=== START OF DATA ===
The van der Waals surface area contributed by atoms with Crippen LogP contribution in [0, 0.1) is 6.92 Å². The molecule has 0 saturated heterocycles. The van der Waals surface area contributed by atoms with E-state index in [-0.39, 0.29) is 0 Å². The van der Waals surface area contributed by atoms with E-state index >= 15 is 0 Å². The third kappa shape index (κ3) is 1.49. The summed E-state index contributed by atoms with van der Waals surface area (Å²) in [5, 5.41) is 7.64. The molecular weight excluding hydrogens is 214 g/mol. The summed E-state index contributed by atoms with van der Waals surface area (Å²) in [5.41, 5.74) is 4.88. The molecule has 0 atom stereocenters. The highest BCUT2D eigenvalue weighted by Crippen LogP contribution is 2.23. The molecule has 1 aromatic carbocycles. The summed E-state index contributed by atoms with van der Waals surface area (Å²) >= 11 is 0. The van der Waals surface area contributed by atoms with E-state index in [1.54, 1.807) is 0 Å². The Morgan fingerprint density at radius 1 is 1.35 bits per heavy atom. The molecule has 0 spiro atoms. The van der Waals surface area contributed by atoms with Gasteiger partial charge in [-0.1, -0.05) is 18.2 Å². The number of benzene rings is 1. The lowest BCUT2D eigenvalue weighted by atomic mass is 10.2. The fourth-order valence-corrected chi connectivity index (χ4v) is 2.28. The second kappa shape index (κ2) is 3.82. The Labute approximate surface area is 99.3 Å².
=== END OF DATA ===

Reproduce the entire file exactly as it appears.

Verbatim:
The van der Waals surface area contributed by atoms with Crippen LogP contribution in [0, 0.1) is 6.92 Å². The molecule has 0 saturated heterocycles. The van der Waals surface area contributed by atoms with E-state index in [-0.39, 0.29) is 0 Å². The van der Waals surface area contributed by atoms with E-state index >= 15 is 0 Å². The third kappa shape index (κ3) is 1.49. The summed E-state index contributed by atoms with van der Waals surface area (Å²) in [5, 5.41) is 7.64. The molecular weight excluding hydrogens is 214 g/mol. The summed E-state index contributed by atoms with van der Waals surface area (Å²) in [5.41, 5.74) is 4.88. The molecule has 0 atom stereocenters. The highest BCUT2D eigenvalue weighted by Crippen LogP contribution is 2.23. The molecule has 1 aromatic carbocycles. The summed E-state index contributed by atoms with van der Waals surface area (Å²) >= 11 is 0. The van der Waals surface area contributed by atoms with E-state index in [1.54, 1.807) is 0 Å². The Morgan fingerprint density at radius 1 is 1.35 bits per heavy atom. The molecule has 0 spiro atoms. The van der Waals surface area contributed by atoms with Gasteiger partial charge in [-0.1, -0.05) is 18.2 Å². The number of benzene rings is 1. The lowest BCUT2D eigenvalue weighted by atomic mass is 10.2. The fourth-order valence-corrected chi connectivity index (χ4v) is 2.28. The second kappa shape index (κ2) is 3.82. The Labute approximate surface area is 99.3 Å².